You’re familiar with the pattern by now: Groups release reports with data and analysis about various aspects of higher education finance, fund raising and other matters, but because they cover a time before the economy crashed late last year, the conclusions carry a big, fat asterisk.
The latest such report comes today from the National Association of State Student Grant and Aid Programs (NASSGAP), in the form of its annual look at how states have distributed financial support to students. The survey examines the 2007-8 fiscal year, which for most states ended in the middle of last year, and includes money that in most cases was allocated by legislatures during their 2007 sessions, when many states were flush.
As a result, the data from 2007-8 present an upbeat picture that is almost certainly not reflective of what most states, colleges and students are feeling now, or will be experiencing going forward, acknowledges Lee Andes, assistant director for financial aid at the State Council for Higher Education in Virginia and president of NASSGAP. "The 2007-8 numbers "demonstrate states’ commitment to student grant aid," but they were clearly pre-recession, he said. The current economic crisis, he said, "will test many states’ ability to maintain the affordability of a college education."
The 2007-8 data showed total financial aid awarded by states to students growing by 7.1 percent over 2006-7, to $10.022 billion from $9.347 billion. Need-based grant aid rose at a rate of 5.9 percent, to $5.836 billion, 72.5 percent of all grant aid awarded by the states. That represented a slight upturn in the proportion of all grant aid that states distributed based on need; the comparable proportion was 72.1 percent in 2006-7, suggesting that states are beginning to respond to calls from policy makers and financial aid experts to emphasize financial aid for needy students over that awarded based on academic merit, which has been ascendant for a decade or so.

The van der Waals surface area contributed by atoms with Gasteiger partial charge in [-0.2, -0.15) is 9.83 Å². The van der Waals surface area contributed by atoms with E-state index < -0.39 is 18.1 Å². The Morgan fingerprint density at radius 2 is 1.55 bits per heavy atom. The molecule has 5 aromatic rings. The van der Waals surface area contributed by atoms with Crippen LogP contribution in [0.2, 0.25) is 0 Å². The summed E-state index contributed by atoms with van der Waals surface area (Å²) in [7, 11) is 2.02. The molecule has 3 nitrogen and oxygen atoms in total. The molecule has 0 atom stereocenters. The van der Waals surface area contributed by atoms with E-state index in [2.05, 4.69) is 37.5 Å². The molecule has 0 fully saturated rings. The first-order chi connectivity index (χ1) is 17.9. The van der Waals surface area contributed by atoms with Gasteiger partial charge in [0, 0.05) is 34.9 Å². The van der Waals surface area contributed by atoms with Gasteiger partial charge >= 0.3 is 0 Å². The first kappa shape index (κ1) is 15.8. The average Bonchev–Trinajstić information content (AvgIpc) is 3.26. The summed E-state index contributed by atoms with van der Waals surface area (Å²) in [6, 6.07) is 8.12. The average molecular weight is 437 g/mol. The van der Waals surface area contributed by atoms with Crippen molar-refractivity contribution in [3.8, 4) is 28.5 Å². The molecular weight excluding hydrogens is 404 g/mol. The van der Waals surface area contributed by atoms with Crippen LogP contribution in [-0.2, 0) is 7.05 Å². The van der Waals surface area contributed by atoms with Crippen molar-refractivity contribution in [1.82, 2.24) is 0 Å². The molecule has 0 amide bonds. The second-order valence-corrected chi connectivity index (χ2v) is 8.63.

In another sign of a potential shift, need-based grant aid made up 64.8 percent of the $4.236 billion in undergraduate financial aid that states awarded in 2007-8, up from 63.9 percent in 2006-7.
The NASSGAP report shows several states ramping up their spending on need-based aid, including several that have in recent years focused most of their student aid on merit. Louisiana, for instance, awarded just $1.4 million in need-based aid in 2006-7, but $18 million in 2007-8. That’s still far less than the nearly $120 million the state distributed in aid based on merit, but represents a sizable increase. Missouri nearly tripled its spending on need-based aid in 2007-8, to $72 million from $25 million in 2006-7, and Texas continued to ratchet up its hefty spending on need-based aid, which has risen from $66 million a decade ago to $337.5 million in 2005-6, $411 million in 2006-7, and $537.9 million in 2007-8.
As is historically the case, the bulk of the nation’s need-based aid comes from a handful of states. Nine states (California, Illinois, Indiana, New Jersey, New York, North Carolina, Pennsylvania, Texas and Washington) together awarded more than $3.8 billion in undergraduate grant aid based on need, 68 percent of the total. (Inside Higher Ed)